Autonomy, Moral Constraints, and Markets in Kidneys
Kerstein, Samuel J.
Journal of Medicine and Philosophy 2009 December; 34(6): 573-585
This article concerns the morality of establishing regulated kidney markets in an effort to reduce the chronic shortage of kidneys for transplant. The article tries to rebut the view, recently defended by James Taylor, that if we hold autonomy to be intrinsically valuable, then we should be in favor of such markets. The article then argues that, under current conditions, the buying and selling of organs in regulated markets would sometimes violate two Kantian principles that are seen as moral constraints. One principle forbids expressing disrespect for the dignity of humanity; the other forbids treating others merely as means. In light of the moral danger posed by regulated markets, the article advocates an alternative way of diminishing the current organ shortage, namely opt-out systems of cadaveric organ donation.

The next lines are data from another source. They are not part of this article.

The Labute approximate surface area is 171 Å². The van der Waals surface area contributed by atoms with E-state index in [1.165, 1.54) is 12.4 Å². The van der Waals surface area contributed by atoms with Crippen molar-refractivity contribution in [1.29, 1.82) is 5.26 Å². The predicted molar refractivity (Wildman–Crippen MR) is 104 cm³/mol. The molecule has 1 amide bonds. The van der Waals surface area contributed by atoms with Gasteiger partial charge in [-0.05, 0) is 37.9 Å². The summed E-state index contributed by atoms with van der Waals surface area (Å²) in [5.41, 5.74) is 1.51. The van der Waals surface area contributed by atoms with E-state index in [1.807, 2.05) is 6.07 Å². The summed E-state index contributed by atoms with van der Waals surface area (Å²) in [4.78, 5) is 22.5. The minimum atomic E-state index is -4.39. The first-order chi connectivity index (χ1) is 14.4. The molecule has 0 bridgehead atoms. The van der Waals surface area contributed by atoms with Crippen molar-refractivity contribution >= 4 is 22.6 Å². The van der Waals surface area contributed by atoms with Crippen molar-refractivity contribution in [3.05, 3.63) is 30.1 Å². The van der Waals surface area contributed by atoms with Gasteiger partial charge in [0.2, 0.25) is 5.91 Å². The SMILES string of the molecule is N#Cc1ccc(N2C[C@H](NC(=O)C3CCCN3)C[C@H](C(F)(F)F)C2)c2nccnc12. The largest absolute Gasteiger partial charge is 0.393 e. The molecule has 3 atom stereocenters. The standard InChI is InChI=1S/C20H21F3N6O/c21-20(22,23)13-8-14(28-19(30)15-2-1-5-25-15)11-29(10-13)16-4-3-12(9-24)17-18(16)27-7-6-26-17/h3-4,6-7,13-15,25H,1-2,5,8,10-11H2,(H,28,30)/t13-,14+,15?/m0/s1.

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Kerstein, Samuel J. (2009-06)Opponents of commerce in organs sometimes appeal to Kant's Formula of Humanity to justify their position. Kant implies that anyone who sells an integral part of his body violates this principle and thereby acts wrongly. ...